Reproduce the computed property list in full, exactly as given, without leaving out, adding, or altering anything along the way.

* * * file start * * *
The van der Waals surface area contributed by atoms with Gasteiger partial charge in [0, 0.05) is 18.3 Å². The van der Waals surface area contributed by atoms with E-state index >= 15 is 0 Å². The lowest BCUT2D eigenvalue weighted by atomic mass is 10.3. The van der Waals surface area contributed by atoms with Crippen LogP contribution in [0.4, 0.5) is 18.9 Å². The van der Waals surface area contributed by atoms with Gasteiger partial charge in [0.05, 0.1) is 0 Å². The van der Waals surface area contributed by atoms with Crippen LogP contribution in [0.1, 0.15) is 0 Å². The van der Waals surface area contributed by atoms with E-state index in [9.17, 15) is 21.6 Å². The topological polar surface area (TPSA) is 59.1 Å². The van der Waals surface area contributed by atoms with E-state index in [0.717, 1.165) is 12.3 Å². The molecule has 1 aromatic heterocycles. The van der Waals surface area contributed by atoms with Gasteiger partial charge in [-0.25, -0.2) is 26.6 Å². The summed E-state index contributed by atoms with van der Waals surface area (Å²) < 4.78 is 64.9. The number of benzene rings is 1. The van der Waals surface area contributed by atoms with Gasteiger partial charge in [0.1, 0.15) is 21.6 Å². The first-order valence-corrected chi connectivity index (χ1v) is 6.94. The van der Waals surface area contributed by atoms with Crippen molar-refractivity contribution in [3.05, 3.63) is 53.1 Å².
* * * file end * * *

The van der Waals surface area contributed by atoms with Gasteiger partial charge in [0, 0.05) is 18.3 Å². The van der Waals surface area contributed by atoms with E-state index >= 15 is 0 Å². The lowest BCUT2D eigenvalue weighted by atomic mass is 10.3. The van der Waals surface area contributed by atoms with Crippen LogP contribution in [0.4, 0.5) is 18.9 Å². The van der Waals surface area contributed by atoms with Gasteiger partial charge in [0.05, 0.1) is 0 Å². The van der Waals surface area contributed by atoms with Crippen LogP contribution in [0.1, 0.15) is 0 Å². The van der Waals surface area contributed by atoms with E-state index in [9.17, 15) is 21.6 Å². The topological polar surface area (TPSA) is 59.1 Å². The van der Waals surface area contributed by atoms with E-state index in [0.717, 1.165) is 12.3 Å². The molecule has 1 aromatic heterocycles. The van der Waals surface area contributed by atoms with Gasteiger partial charge in [-0.25, -0.2) is 26.6 Å². The summed E-state index contributed by atoms with van der Waals surface area (Å²) < 4.78 is 64.9. The number of benzene rings is 1. The van der Waals surface area contributed by atoms with Gasteiger partial charge in [0.1, 0.15) is 21.6 Å². The first-order valence-corrected chi connectivity index (χ1v) is 6.94. The van der Waals surface area contributed by atoms with Crippen molar-refractivity contribution in [3.05, 3.63) is 53.1 Å².